Kevin G. Faley and Richard J. Gallo
*Originally published in the
New York Law Journal
March 17, 2005

Contrary to the pervasive belief in the underwriting community, it is actually difficult to hold owners of public establishments liable for unanticipated assaults among patrons that occur on their premises. The liability for such incidents is quite circumscribed in New York.

Owner liability is premised on a common law theory of negligence rather than on any statutory scheme. Generally, owners of public establishments, such as a bar or a nightclub, owe a duty to protect any patrons on the premises from risks of foreseeable harm. For a proprietor to be held liable for the intervening criminal acts of another, including assaults, those acts must have been foreseeable. Whether or not these acts are foreseeable depends on the unique facts of each case.

Obviously, an owner will not be legally responsible for an extraordinary event which it could not have prevented.1 An owner is only responsible for controlling the conduct of persons on the premises only if he is reasonably aware of the need for such control and has the opportunity to do so.2 According to a majority of New York courts, the owner's duty to protect customers does not encompass preventing unforeseen or spontaneous assaults.

Spontaneous and Unexpected

In Silver v. Sheraton-Smithtown Inn,3 the plaintiff and another patron had a confrontation in the defendant cocktail lounge in which the plaintiff was pushed into a shelf containing empty glasses and sustained injuries. The court held that:

[A]n unexpected altercation between patrons which results in injury is not a situation which could reasonably be expected to be anticipated or prevented. Accordingly, although innkeepers are required to exercise reasonable care in the protection of their patrons, they cannot be held to be insurers of the safety of those patrons (Emphasis Supplied).4

The court found that the barroom altercation was outside the scope of any duty owed by the owner. The assailant acted suddenly and unexpectedly and the innkeeper was absolved from liability.

The Silver holding is often cited for the proposition that an owner will prevail when the assault was both sudden and unexpected. An element of uncertainty or surprise must typically be present for an owner to maintain a successful defense. If the facts of a case include a sudden and unexpected occurrence, the courts will likely dismiss the case on a summary judgment motion. If, however, there is evidence of an escalating situation on the premises, the motion will likely be denied. It then becomes a question of fact for a jury whether the owner breached his duty to control persons on his premises and to protect patrons from risks of foreseeable harm.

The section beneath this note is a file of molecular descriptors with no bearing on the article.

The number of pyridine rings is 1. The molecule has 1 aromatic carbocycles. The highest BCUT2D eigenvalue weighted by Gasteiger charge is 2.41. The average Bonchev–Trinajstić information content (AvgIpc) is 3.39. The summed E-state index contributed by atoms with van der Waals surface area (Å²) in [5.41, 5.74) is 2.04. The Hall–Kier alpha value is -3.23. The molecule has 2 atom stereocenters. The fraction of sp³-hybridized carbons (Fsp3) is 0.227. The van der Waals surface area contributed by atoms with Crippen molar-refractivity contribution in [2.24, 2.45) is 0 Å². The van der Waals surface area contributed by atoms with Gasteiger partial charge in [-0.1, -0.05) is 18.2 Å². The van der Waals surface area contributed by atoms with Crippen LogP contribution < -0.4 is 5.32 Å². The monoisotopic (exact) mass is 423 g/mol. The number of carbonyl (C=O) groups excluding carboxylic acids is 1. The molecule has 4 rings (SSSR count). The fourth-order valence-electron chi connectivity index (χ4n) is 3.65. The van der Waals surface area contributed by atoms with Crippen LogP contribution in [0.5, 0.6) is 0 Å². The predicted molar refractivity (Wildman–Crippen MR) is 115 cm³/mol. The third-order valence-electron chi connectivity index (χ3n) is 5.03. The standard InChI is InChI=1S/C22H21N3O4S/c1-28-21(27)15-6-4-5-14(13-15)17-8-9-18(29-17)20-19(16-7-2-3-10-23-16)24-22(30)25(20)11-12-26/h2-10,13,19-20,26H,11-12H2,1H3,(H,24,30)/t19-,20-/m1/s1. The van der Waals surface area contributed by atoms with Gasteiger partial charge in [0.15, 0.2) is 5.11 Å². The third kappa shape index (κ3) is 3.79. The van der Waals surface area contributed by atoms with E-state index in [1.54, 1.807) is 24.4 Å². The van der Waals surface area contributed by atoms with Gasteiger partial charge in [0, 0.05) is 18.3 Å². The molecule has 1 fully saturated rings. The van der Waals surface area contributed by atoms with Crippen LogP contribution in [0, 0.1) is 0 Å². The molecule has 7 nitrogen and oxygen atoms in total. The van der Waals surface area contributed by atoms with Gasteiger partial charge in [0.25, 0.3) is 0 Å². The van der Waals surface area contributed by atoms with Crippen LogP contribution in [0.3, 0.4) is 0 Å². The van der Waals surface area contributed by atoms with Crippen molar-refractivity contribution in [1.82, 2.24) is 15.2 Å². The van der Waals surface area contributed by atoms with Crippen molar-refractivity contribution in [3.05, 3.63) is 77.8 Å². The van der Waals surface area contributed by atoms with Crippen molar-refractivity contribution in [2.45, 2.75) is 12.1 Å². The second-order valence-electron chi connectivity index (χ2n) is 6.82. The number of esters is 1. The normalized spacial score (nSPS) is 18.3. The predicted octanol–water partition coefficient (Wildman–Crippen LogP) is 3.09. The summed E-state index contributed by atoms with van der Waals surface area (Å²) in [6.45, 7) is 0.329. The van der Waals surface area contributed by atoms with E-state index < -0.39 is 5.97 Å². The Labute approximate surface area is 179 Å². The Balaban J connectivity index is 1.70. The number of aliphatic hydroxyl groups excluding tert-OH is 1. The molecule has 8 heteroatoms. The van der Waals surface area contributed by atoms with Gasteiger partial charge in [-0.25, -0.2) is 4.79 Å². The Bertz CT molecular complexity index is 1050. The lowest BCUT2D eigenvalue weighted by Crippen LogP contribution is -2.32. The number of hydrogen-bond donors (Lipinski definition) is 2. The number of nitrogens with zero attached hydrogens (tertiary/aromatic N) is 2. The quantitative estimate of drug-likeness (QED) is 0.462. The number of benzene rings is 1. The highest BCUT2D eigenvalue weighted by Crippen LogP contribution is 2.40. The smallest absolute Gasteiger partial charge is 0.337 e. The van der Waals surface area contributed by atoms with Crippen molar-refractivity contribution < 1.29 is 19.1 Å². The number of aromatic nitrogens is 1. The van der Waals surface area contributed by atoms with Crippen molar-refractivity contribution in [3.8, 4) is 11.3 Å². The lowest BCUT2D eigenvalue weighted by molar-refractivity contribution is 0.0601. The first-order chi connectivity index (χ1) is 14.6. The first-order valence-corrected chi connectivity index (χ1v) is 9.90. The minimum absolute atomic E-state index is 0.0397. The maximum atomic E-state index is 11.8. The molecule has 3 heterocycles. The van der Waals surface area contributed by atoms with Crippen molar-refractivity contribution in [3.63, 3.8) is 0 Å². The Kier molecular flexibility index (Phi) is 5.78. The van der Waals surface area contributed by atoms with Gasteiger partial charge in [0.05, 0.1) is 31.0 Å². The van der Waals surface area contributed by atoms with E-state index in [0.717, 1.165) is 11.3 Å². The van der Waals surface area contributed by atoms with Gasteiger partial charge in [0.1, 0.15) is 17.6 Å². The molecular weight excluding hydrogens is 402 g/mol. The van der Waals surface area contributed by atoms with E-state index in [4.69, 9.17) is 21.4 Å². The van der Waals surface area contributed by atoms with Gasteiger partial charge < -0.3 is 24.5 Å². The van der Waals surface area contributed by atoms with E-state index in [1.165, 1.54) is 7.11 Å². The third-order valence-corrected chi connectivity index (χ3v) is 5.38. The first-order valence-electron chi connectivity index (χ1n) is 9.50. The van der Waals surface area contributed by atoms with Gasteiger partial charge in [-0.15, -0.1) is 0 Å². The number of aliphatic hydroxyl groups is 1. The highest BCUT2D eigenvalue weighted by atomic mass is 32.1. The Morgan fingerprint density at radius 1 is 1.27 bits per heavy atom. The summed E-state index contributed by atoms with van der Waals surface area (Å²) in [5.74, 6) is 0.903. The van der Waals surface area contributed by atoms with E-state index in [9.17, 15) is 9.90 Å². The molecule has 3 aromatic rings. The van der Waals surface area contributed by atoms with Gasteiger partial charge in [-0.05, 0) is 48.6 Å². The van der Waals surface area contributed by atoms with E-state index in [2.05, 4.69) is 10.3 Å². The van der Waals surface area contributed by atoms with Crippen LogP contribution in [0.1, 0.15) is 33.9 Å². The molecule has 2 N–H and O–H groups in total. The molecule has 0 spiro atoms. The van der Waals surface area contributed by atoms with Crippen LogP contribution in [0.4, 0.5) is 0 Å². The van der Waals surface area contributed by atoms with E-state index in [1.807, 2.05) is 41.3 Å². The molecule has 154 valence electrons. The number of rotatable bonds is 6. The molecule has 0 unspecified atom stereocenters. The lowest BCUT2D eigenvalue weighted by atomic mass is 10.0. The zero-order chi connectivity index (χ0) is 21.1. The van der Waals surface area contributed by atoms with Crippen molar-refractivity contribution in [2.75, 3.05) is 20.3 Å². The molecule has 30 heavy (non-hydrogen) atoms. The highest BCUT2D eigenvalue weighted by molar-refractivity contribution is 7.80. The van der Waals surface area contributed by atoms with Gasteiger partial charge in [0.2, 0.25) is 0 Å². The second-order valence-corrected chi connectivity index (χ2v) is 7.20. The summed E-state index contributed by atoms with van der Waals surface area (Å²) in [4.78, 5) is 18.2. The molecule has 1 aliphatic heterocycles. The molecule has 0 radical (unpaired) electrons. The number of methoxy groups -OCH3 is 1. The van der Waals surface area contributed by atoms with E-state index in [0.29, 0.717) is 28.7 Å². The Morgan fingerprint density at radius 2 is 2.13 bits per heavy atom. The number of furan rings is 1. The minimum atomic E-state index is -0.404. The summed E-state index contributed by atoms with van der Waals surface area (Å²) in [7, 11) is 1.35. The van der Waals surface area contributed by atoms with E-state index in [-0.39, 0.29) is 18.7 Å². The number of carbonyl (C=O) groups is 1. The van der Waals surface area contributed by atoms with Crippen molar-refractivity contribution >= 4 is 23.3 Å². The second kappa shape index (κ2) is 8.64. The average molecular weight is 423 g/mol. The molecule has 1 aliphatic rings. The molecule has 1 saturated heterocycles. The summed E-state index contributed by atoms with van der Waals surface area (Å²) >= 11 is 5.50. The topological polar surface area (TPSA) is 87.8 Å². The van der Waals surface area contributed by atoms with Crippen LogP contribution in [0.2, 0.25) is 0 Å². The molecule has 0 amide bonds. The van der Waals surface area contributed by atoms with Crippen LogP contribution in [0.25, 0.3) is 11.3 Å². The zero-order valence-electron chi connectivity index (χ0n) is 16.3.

Escalating Situations

In Shank v. Riker Restaurants Assoc.,5 the court reiterated the principle that an owner is not an "absolute insurer" of the safety of all on his premises. Nonetheless, the owner was found liable to the plaintiff.

After the manager of the defendant diner observed the assailant to be noisy and belligerent, including "drop kicking" a glass of water, the owner was deemed to be on notice of a potentially dangerous situation. The manager told an employee to call the police after the first few minutes, but then the assailant promised to behave and the call was never made. However, the plaintiff continued to yell and verbally abuse customers, culminating in an attack on the plaintiff. In finding for the plaintiff, the court held that the owner was on notice that the assailant constituted a source of danger to defendants' patrons.6

In contrast, the court in Campbell v. Step/Lind Restaurant Corp.,7 granted the defendant's motion for summary judgment. The facts of this case are distinguishable from Shank in that the plaintiff and the assailant had purchased drinks for one another prior to the shooting. The court focused its attention on the unforeseeable nature of the incident as a whole. The fact that the victim and his assailant had been amicably interacting moments before the assault seemed to support the court's reasoning. The court held that the plaintiff was the victim of a "sudden and unanticipated" shooting which could not have been prevented.8

In Lee v. Durow's Restaurant Inc.,9 a member of the bridal party at a wedding reception was bowled over on the dance floor when many of the male guests were engaged in a "wheelbarrow race." As a result, she sustained a broken leg. Although, there were several instances of raucous behavior throughout the reception, the court found this race to clearly be both spontaneous and inappropriate and not the result of an escalating situation. The defendant restaurant was entitled to summary judgment as there was no evidence that anything could have been done to stop the races.


Plaintiffs in unanticipated assault cases often make arguments peripheral to the foreseeable nature of the assault as most assaults are clearly not foreseeable. Such alternative arguments predominantly focus on the issue of notice as it circumstantially relates to the expected nature of an assault. However these arguments generally do not succeed.

In Elba v. Billie's 1890 Saloon, Inc.,10 the court granted the defendant's motion for summary judgment, dismissing the complaint. The plaintiff was elbowed in the nose by another bar patron involved in an altercation. The attorney for the plaintiff argued that the incident was a result of overcrowding of the bar, for which the defendant owner should be held liable. The maximum legal occupancy of the bar was 144 persons, yet the plaintiff estimated the number of persons in the bar at the time of the altercation to be 400 to 500. He described the crowd as mostly college-age and as having "boisterous and raucous fun."11

The Second Department held that the altercation was unexpected and "the mere fact that the bar was overcrowded and that the crowd was having boisterous and raucous fun" was insufficient to raise a triable issue of fact as to whether the injury was foreseeable.12